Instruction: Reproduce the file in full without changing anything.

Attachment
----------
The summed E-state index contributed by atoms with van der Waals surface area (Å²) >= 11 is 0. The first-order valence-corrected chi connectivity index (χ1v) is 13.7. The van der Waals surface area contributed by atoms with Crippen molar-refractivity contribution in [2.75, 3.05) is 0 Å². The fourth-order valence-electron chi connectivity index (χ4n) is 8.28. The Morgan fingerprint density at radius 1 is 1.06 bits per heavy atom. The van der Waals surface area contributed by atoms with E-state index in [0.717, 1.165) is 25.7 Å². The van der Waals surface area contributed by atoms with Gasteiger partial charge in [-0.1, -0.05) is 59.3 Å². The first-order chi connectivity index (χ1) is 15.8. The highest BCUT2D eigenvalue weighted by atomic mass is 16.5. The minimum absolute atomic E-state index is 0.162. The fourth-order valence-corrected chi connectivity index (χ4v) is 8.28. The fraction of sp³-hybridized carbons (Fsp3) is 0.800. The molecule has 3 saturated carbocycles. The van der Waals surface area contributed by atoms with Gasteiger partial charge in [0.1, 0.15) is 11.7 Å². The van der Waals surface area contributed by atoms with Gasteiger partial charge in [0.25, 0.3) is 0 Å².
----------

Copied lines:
The summed E-state index contributed by atoms with van der Waals surface area (Å²) >= 11 is 0. The first-order valence-corrected chi connectivity index (χ1v) is 13.7. The van der Waals surface area contributed by atoms with Crippen molar-refractivity contribution in [2.75, 3.05) is 0 Å². The fourth-order valence-electron chi connectivity index (χ4n) is 8.28. The Morgan fingerprint density at radius 1 is 1.06 bits per heavy atom. The van der Waals surface area contributed by atoms with E-state index in [0.717, 1.165) is 25.7 Å². The van der Waals surface area contributed by atoms with Gasteiger partial charge in [-0.1, -0.05) is 59.3 Å². The first-order chi connectivity index (χ1) is 15.8. The highest BCUT2D eigenvalue weighted by atomic mass is 16.5. The minimum absolute atomic E-state index is 0.162. The fourth-order valence-corrected chi connectivity index (χ4v) is 8.28. The fraction of sp³-hybridized carbons (Fsp3) is 0.800. The molecule has 3 saturated carbocycles. The van der Waals surface area contributed by atoms with Gasteiger partial charge in [0.1, 0.15) is 11.7 Å². The van der Waals surface area contributed by atoms with Gasteiger partial charge in [0.25, 0.3) is 0 Å².